• novasteve

      I would think general negligence rules would apply.

    • Rankin

      I have the same question. I can’t really see how it can really be made illegal to door somebody – nobody doors a cyclist on purpose (I suppose somebody might, but that would surely just be assault) – but does this place blame and liability automatically on one party?

      • Andy

        When this was reported on earlier, they noted the problem was with insurance – insurance companies could refuse to pay out for damage to the cyclist because there was no law saying you couldn’t open the door in their face. I find this ridiculous to the extreme; we shouldn’t need laws to cover common sense. If a cyclist comes round the corner and sees an open door – their fault if they crash into it; if a motorist opens a door right in front of an approaching cyclist – motorist’s fault.
        Why do we need a law for that?!

        • Scott

          Yeah- not sure the need for such a specific law. If a motorist intentionally injures a cyclist by opening their door in their path– couldn’t they just be charged with assault or under some other existing law?

        • Hee-Haw

          We shouldn’t need laws to cover common sense, but there are plenty. I call these laws “anti-Darwinian”.

          • Max

            Well in this case it’s the guy on the lower end of the evolutionary spectrum, if you will, who doesn’t get injured.

          • Hee-Haw

            Then that would make the uninjured on the higher end of the spectrum.

      • steve

        Very few wrecks are caused on purpose, probably why we tend to call them “accidents.” The dooring law (a law in 40 states) is there to provide a method of citing the driver for causing the wreck, if in fact it is the driver’s fault. Just like any other law, there would have to be a determination as to who was at fault. Cyclists have had a lot of trouble getting insurance money in situations when it is clearly the driver’s fault, because there is no way for the police to cite them. It’s not that rare, especially as most bike lanes are put inbetween a travel lane and parked cars.

        • Hee-Haw

          Do cyclists have auto insurance ?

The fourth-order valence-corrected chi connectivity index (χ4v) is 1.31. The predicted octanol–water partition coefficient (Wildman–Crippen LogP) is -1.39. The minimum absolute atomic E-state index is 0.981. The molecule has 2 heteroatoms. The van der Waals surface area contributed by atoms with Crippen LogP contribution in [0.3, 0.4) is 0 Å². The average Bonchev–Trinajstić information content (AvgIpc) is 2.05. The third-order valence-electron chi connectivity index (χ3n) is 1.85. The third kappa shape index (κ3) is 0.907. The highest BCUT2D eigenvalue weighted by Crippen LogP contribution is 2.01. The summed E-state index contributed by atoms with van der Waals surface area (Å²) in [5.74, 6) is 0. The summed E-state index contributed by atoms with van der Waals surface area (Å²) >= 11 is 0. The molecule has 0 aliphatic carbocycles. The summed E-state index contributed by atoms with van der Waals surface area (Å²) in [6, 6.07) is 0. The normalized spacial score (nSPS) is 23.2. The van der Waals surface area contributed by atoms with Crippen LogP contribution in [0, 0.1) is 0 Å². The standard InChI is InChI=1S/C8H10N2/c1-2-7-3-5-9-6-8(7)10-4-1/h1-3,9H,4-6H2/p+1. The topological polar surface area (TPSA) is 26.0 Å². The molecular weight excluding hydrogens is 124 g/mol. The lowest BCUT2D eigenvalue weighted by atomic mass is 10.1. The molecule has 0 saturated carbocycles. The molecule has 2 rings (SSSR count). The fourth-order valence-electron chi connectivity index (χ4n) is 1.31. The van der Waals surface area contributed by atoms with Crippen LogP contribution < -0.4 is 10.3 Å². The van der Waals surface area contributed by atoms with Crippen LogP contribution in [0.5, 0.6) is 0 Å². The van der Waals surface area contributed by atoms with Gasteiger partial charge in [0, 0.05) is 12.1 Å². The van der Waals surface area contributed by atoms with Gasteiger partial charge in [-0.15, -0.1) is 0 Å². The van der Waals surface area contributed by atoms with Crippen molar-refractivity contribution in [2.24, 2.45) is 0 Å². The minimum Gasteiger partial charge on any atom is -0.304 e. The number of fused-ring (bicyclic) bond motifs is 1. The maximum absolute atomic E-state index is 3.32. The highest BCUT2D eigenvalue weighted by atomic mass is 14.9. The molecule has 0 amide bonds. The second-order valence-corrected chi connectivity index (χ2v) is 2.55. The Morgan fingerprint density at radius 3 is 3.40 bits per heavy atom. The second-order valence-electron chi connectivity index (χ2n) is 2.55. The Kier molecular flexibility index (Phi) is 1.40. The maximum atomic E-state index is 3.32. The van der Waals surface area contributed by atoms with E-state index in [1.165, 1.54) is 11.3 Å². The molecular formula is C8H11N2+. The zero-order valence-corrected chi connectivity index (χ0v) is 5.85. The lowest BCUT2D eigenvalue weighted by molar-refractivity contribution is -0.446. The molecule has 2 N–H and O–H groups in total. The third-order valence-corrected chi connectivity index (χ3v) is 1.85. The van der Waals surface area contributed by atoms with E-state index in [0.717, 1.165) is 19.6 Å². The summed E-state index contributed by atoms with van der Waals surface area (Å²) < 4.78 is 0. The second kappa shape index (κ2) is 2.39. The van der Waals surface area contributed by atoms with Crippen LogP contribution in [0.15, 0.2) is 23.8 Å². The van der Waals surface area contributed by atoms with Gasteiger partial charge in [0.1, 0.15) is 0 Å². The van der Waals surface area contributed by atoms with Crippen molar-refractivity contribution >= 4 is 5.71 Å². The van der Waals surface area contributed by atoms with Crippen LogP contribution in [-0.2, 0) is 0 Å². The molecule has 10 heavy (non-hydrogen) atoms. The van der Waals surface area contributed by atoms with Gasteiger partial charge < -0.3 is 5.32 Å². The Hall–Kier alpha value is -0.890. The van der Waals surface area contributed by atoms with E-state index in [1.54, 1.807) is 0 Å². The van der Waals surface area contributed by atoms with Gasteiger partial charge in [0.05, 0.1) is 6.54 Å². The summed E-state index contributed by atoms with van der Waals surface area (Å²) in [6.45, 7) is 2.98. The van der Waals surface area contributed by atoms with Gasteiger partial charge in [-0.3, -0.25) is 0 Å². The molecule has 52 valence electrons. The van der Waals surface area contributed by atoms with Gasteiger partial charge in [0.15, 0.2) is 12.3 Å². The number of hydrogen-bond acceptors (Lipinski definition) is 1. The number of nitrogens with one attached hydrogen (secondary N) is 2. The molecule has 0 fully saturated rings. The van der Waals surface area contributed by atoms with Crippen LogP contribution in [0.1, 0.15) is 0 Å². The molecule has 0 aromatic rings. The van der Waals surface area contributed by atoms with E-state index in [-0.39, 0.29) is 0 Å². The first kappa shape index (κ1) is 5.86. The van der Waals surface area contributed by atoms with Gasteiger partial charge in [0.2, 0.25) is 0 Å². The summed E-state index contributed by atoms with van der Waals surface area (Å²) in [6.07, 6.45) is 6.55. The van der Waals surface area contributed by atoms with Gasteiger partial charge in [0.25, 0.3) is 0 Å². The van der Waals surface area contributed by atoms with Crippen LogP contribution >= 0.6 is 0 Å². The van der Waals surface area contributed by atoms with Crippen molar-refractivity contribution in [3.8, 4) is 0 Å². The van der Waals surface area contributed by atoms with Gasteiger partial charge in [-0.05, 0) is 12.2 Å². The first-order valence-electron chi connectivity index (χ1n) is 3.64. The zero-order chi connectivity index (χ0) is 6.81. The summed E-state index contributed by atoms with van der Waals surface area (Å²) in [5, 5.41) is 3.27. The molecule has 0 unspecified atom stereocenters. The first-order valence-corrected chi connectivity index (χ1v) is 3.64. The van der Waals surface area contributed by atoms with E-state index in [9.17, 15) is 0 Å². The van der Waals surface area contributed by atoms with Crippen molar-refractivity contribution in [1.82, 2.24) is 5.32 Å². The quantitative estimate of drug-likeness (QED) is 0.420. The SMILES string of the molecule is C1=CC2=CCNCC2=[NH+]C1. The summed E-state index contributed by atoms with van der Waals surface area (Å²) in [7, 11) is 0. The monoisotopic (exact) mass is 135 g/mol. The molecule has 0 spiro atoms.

• SomeGuy

            Yes, many of them do.

          • Well Duh

            If they own a car.

    • Louise
    • Ren

      Yeah, interesting question. I’ll take a stab at an answer, with standard disclaimer that it’s not legal advice. First, keep in mind the policy motivation for all insurance – supposed to be a substitute system for areas of activity that are ‘risky’. In a perfect world, each insured goes back to h/h own insurer for compensation from harm and is protected from h/h own negligence (potential recovery route for harmed 3P not in same system, like cyclist). The reality is both that people still sue…a lot…and insurance companies resist claims (part of their business model). So, tort law and negligence rules come right back into play.

      I believe VA is a ‘pure contributory negligence’ state, meaning 1% contributory fault can negate recovery. In ‘dooring’, that’s likely to mean neither party can win easily, since it’s a scenario where as a practical matter, it’s hard to prove 100% fault. Hence, the bill. The legal system would leave all parties SOL, but cyclists are more likely to suffer injury to person and have no remedy – a common motivator for legislators to try and balance equities.

    • David m

      What about open your door into oncoming traffic… Who cares if its a cyclist or another vehicle?

      • Ren

        I probably should have written in my post, ‘…standard disclaimer that it’s not legal advice. It’s probably not even right.”

        @ David m: Your question illustrates my point very well. If you open your car door in traffic, the insurance system gives both drivers a remedy, as all drivers *should* have insurance. Chances are the driver you hit is probably not even 1% at fault, but the insurance system is supposed to prevent having to litigate that out…at least that’s the principle. Even there, in practice the insurance companies will prob. take it to court.

    • Fuzzy

      I’d like to know if it’s legal to door the a-hole motorcycle riders who drive between lanes when traffic is slow.

  • novasteve

    I thought it was afemale steakhouse? The point really is that they will serve tiny portions for outrageous prices.

    • WeiQiang

      tiny portions … heh

      • ClarendonSkank

        Female friendly? I don’t think so. I don’t want a tiny portion of meat.

        • Drunk_Irish_Chick

          “The Irish Curse”

  • Clarendon Cruiser

    Disclaimer: No same-sex bachelorettes were doored in the production of these morning notes.

  • doug

    Got doored a number of years ago in Rosslyn. Broke bones in hand and foot. Cops cited me while waiting at the hospital to see if I needed surgery. Seems I was supposed to ride in the center of the traffic lane rather than to the right. No consequence for car driver.